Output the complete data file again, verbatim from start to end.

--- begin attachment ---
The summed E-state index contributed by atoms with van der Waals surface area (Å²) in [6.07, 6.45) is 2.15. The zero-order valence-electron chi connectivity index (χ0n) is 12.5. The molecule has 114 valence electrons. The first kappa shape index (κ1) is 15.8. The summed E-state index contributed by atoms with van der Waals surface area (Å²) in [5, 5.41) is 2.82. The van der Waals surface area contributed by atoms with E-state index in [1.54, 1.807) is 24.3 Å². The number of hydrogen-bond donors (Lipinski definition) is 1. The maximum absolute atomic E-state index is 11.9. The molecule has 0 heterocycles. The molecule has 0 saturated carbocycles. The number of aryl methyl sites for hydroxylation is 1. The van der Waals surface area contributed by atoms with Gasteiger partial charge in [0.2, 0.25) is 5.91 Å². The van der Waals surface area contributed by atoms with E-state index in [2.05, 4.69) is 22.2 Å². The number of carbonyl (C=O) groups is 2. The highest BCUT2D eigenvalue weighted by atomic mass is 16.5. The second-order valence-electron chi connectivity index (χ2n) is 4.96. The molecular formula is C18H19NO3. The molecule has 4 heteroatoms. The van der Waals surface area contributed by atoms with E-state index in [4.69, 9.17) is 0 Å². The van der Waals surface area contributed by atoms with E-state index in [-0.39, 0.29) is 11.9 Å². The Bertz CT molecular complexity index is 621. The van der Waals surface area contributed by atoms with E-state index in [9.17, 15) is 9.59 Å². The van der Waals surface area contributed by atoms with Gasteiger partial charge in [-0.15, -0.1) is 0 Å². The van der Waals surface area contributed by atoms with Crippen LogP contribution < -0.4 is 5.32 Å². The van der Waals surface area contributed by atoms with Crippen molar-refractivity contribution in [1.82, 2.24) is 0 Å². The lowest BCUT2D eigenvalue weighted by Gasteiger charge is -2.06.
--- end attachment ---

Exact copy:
The summed E-state index contributed by atoms with van der Waals surface area (Å²) in [6.07, 6.45) is 2.15. The zero-order valence-electron chi connectivity index (χ0n) is 12.5. The molecule has 114 valence electrons. The first kappa shape index (κ1) is 15.8. The summed E-state index contributed by atoms with van der Waals surface area (Å²) in [5, 5.41) is 2.82. The van der Waals surface area contributed by atoms with E-state index in [1.54, 1.807) is 24.3 Å². The number of hydrogen-bond donors (Lipinski definition) is 1. The maximum absolute atomic E-state index is 11.9. The molecule has 0 heterocycles. The molecule has 0 saturated carbocycles. The number of aryl methyl sites for hydroxylation is 1. The van der Waals surface area contributed by atoms with Gasteiger partial charge in [0.2, 0.25) is 5.91 Å². The van der Waals surface area contributed by atoms with E-state index in [2.05, 4.69) is 22.2 Å². The number of carbonyl (C=O) groups is 2. The highest BCUT2D eigenvalue weighted by atomic mass is 16.5. The second-order valence-electron chi connectivity index (χ2n) is 4.96. The molecular formula is C18H19NO3. The molecule has 4 heteroatoms. The van der Waals surface area contributed by atoms with E-state index in [4.69, 9.17) is 0 Å². The van der Waals surface area contributed by atoms with E-state index in [-0.39, 0.29) is 11.9 Å². The Bertz CT molecular complexity index is 621. The van der Waals surface area contributed by atoms with E-state index in [9.17, 15) is 9.59 Å². The van der Waals surface area contributed by atoms with Gasteiger partial charge in [-0.15, -0.1) is 0 Å². The van der Waals surface area contributed by atoms with Crippen LogP contribution < -0.4 is 5.32 Å². The van der Waals surface area contributed by atoms with Crippen molar-refractivity contribution in [1.82, 2.24) is 0 Å². The lowest BCUT2D eigenvalue weighted by Gasteiger charge is -2.06.